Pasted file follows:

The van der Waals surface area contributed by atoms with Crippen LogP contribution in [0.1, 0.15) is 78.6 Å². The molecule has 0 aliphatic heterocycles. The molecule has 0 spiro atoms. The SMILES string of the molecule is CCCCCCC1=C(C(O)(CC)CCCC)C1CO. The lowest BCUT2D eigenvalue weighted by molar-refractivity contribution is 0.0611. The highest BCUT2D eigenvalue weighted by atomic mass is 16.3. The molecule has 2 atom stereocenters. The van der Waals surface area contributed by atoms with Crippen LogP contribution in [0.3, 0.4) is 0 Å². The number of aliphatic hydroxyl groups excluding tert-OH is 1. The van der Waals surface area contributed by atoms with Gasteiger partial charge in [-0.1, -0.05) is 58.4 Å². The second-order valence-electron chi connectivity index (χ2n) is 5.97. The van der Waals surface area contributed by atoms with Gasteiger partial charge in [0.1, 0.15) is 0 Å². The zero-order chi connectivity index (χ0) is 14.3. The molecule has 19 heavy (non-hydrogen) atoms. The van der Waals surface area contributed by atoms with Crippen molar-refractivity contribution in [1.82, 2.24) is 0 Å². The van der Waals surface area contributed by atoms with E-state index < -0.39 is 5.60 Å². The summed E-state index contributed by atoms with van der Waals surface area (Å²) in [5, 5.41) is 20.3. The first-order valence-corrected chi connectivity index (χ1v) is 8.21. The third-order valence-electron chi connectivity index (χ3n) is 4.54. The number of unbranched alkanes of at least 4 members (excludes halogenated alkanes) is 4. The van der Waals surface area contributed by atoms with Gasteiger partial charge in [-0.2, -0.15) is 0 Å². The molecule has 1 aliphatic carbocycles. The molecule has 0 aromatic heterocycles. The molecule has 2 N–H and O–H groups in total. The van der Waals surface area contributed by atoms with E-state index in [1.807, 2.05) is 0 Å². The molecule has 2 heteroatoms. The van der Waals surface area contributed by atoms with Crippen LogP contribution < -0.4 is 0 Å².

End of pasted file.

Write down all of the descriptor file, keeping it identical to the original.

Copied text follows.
The van der Waals surface area contributed by atoms with Crippen LogP contribution in [0.1, 0.15) is 78.6 Å². The molecule has 0 aliphatic heterocycles. The molecule has 0 spiro atoms. The SMILES string of the molecule is CCCCCCC1=C(C(O)(CC)CCCC)C1CO. The lowest BCUT2D eigenvalue weighted by molar-refractivity contribution is 0.0611. The highest BCUT2D eigenvalue weighted by atomic mass is 16.3. The molecule has 2 atom stereocenters. The van der Waals surface area contributed by atoms with Crippen LogP contribution in [0.3, 0.4) is 0 Å². The number of aliphatic hydroxyl groups excluding tert-OH is 1. The van der Waals surface area contributed by atoms with Gasteiger partial charge in [-0.1, -0.05) is 58.4 Å². The second-order valence-electron chi connectivity index (χ2n) is 5.97. The van der Waals surface area contributed by atoms with Gasteiger partial charge in [0.1, 0.15) is 0 Å². The zero-order chi connectivity index (χ0) is 14.3. The molecule has 19 heavy (non-hydrogen) atoms. The van der Waals surface area contributed by atoms with Crippen molar-refractivity contribution in [1.82, 2.24) is 0 Å². The van der Waals surface area contributed by atoms with E-state index < -0.39 is 5.60 Å². The summed E-state index contributed by atoms with van der Waals surface area (Å²) in [5, 5.41) is 20.3. The first-order valence-corrected chi connectivity index (χ1v) is 8.21. The third-order valence-electron chi connectivity index (χ3n) is 4.54. The number of unbranched alkanes of at least 4 members (excludes halogenated alkanes) is 4. The van der Waals surface area contributed by atoms with Gasteiger partial charge in [-0.2, -0.15) is 0 Å². The molecule has 1 aliphatic carbocycles. The molecule has 0 aromatic heterocycles. The molecule has 2 N–H and O–H groups in total. The van der Waals surface area contributed by atoms with E-state index in [1.807, 2.05) is 0 Å². The molecule has 2 heteroatoms. The van der Waals surface area contributed by atoms with Crippen LogP contribution < -0.4 is 0 Å².